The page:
Skip to main content

See also:

The heart of a Montreal hero lies in the Southwest

I still got game
James Ian Morgan

The Montreal skyline comes alive during the summer nights with an enormous amount of festivals, parades and celebrations such as, the Jazz Festival, Just for Laughs, Pride Parade and International Fireworks Competition. People come from all over the world hoping to party like a rock star till the wee hours of the morning.

During the daytime, tourists marvel at the beautiful 15th Century French architecture and walk along the cobblestone streets in Old Montreal hoping to find the best table in some quaint European style restaurant. While the experience is quite fabulous and definitely not to be missed, the truth is, tourists rarely get to experience the true backbone and culture of the city because they rarely venture farther than the downtown core.

This is unfortunate because the real heart of the city lies in its Burroughs.

Each district offers a unique culture vibe of its own created from the mixing of the local heritage and what you might experience in one neighbourhood you will likely not find in another.

If you live or have lived in the Southwest part of the city you probably already know that during the last few weeks of July there are a number of weekend sporting events that bring current and past residents out in masses.

In Verdun there is the Adult Soccer Tournament and in Pte. Ste. Charles there is the Wish Foundation Softball tournament. Both of these are annual events that raise funds for local children's charities.

These tournaments are held over a weekend and are so popular, many families plan their vacation time during them. It does not matter whether you live in Ontario, Quebec or clear across the nation, when it is time to raise money for children and play a good old fashioned sports game, the heart of a Montreal Hero beats in the southwest.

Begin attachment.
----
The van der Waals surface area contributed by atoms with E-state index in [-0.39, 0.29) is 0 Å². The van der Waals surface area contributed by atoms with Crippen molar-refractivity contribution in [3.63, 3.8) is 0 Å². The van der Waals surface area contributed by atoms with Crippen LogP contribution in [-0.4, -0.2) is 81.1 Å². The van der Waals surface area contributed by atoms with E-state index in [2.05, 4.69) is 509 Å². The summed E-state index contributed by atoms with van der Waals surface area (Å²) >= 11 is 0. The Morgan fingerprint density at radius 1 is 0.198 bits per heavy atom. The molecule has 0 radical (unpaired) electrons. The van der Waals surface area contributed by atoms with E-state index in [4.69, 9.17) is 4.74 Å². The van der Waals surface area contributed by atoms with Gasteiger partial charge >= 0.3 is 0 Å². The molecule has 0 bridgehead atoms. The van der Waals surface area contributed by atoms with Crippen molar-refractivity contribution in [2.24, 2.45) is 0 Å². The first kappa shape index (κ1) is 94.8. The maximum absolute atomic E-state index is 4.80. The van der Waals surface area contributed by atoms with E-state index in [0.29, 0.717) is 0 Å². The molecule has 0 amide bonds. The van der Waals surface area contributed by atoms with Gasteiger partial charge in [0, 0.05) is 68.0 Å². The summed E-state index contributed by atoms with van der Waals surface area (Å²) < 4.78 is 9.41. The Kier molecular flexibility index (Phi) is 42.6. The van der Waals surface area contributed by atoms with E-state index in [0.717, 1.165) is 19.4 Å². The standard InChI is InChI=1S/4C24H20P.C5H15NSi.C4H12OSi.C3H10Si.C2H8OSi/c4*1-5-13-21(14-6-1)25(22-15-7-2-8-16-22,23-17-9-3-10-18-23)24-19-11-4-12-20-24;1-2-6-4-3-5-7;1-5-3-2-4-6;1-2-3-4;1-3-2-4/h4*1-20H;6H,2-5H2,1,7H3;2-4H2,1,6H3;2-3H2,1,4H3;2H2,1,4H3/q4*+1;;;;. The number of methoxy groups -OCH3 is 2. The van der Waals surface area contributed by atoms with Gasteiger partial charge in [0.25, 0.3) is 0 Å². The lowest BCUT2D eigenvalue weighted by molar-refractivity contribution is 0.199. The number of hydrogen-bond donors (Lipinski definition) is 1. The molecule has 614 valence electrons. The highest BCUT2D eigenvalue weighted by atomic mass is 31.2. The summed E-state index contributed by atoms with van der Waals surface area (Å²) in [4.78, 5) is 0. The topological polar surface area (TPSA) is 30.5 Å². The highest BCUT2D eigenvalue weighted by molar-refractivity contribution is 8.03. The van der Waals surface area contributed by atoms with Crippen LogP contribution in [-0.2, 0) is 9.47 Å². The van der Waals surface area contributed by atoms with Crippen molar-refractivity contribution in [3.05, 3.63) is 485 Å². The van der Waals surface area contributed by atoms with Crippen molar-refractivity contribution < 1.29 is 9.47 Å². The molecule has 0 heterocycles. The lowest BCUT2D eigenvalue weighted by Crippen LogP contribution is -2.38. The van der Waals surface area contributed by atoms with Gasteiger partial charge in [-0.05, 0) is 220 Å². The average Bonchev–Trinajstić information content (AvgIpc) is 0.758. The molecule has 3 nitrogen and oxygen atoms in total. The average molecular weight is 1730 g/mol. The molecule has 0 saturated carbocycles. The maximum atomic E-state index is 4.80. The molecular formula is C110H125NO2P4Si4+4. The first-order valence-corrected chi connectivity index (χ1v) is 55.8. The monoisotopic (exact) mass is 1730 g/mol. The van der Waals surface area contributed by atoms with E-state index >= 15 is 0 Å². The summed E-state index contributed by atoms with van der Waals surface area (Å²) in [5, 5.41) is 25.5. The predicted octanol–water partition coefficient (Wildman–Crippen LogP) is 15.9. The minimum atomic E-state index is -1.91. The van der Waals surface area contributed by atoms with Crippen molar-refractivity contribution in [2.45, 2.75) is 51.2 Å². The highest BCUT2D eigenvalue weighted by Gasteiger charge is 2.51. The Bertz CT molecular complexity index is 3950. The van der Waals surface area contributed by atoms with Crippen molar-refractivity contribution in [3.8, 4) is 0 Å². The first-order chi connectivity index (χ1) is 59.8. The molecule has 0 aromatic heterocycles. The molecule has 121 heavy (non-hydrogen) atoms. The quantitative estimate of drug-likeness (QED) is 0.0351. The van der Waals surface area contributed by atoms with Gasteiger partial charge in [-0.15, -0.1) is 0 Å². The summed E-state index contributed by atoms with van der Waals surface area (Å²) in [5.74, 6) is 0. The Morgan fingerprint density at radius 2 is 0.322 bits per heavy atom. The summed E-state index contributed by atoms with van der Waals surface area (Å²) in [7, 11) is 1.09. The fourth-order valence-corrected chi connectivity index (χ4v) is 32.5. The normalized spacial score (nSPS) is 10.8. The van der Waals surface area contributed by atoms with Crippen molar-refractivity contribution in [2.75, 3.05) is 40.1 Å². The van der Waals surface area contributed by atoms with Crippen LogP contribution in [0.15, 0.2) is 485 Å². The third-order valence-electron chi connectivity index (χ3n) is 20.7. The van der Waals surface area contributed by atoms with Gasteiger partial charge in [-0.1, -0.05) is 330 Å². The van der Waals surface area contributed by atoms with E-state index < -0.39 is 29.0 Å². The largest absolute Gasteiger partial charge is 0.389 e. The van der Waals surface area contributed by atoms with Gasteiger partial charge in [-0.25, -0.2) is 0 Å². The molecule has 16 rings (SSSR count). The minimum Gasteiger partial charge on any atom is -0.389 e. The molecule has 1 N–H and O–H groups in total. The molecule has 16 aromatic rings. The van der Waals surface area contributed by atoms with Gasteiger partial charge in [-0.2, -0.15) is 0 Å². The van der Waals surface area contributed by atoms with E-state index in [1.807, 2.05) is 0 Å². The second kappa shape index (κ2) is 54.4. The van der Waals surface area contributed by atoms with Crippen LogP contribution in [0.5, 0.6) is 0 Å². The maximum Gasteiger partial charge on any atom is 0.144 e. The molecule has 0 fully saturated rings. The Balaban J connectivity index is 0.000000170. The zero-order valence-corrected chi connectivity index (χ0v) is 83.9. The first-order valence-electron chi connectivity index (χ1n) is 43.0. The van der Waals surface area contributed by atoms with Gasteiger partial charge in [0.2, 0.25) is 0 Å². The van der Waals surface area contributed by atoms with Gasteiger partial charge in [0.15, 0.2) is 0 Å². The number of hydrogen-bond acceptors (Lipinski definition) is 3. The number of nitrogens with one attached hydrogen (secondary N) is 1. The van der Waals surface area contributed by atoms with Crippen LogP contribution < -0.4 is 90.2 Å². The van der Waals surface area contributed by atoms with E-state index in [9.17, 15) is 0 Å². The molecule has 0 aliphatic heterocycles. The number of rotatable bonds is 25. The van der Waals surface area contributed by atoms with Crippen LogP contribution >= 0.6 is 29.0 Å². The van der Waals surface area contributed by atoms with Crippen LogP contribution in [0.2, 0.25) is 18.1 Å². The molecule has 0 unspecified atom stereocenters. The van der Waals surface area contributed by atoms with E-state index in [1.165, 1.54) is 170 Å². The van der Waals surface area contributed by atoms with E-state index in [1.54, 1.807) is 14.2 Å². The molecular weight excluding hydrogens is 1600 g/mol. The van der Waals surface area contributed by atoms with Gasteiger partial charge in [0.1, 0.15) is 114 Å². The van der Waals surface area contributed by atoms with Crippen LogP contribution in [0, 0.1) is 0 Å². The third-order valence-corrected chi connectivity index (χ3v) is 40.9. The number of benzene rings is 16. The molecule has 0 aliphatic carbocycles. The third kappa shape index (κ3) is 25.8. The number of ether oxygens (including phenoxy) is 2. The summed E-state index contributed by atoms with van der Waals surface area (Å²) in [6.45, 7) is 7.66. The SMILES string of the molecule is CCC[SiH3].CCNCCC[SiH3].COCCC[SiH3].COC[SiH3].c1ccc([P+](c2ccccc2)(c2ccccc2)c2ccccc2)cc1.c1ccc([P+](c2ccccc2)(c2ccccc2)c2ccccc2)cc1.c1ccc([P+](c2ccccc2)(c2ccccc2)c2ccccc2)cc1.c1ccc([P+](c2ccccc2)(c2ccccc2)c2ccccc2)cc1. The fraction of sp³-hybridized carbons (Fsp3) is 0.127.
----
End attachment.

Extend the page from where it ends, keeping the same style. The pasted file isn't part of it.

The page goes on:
Neighbours by location, heritage and blood, Verdun and Pte.St Charles residents have been close rivals for several generations and while things have not changed much, the rivalry they are now experiencing is all in good clean fun.

I was lucky enough to have attended the Verdun Soccer tournament that took placed last weekend and I am hoping to attend the Wish Tournament coming up in a week's time.

Like many of the old timers, I can no longer play in the tournament, but I still attend each year to show my support, meet up with old friends and help raise money.

What I enjoy most about the weekend is that for 4 or 5 days every summer I get to experience Montreal as a tourist and remind myself of the beautiful place where I came from. I was born and raised in SouthWest Montreal and no matter how long its been or how far away I am, when I come back for the tournament, it always feels like home.

The Southwest is and always was considered one of the poorest districts in Montreal, however you would be hard pressed to believe that considering the generosity that is displayed during these two events.

I suppose it isn't hard to imagine what makes a Montreal hero - people who do not have much to give - but still do because they have not forgotten where they came from and how another Montreal hero helped them to become one.